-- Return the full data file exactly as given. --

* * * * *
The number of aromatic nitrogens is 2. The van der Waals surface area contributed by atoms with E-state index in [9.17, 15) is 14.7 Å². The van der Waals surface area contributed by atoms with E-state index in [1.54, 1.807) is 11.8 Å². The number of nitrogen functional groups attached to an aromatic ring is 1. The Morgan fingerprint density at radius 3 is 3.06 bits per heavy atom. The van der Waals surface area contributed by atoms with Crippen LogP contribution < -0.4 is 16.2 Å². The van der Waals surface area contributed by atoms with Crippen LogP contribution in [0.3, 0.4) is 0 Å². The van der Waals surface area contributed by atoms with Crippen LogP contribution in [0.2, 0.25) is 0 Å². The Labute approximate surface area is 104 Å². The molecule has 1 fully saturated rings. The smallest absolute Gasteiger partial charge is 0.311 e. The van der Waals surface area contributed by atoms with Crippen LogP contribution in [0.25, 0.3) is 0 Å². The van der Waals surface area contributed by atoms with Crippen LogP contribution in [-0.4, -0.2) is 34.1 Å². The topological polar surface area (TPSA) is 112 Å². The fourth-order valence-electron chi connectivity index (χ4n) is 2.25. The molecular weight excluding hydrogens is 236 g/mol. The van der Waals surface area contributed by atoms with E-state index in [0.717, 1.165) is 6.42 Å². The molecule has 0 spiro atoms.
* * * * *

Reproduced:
The number of aromatic nitrogens is 2. The van der Waals surface area contributed by atoms with E-state index in [9.17, 15) is 14.7 Å². The van der Waals surface area contributed by atoms with E-state index in [1.54, 1.807) is 11.8 Å². The number of nitrogen functional groups attached to an aromatic ring is 1. The Morgan fingerprint density at radius 3 is 3.06 bits per heavy atom. The van der Waals surface area contributed by atoms with Crippen LogP contribution < -0.4 is 16.2 Å². The van der Waals surface area contributed by atoms with Crippen LogP contribution in [0.3, 0.4) is 0 Å². The van der Waals surface area contributed by atoms with Crippen LogP contribution in [0.2, 0.25) is 0 Å². The Labute approximate surface area is 104 Å². The molecule has 1 fully saturated rings. The smallest absolute Gasteiger partial charge is 0.311 e. The van der Waals surface area contributed by atoms with Crippen LogP contribution in [0.25, 0.3) is 0 Å². The van der Waals surface area contributed by atoms with Crippen LogP contribution in [-0.4, -0.2) is 34.1 Å². The topological polar surface area (TPSA) is 112 Å². The fourth-order valence-electron chi connectivity index (χ4n) is 2.25. The molecular weight excluding hydrogens is 236 g/mol. The van der Waals surface area contributed by atoms with E-state index in [0.717, 1.165) is 6.42 Å². The molecule has 0 spiro atoms.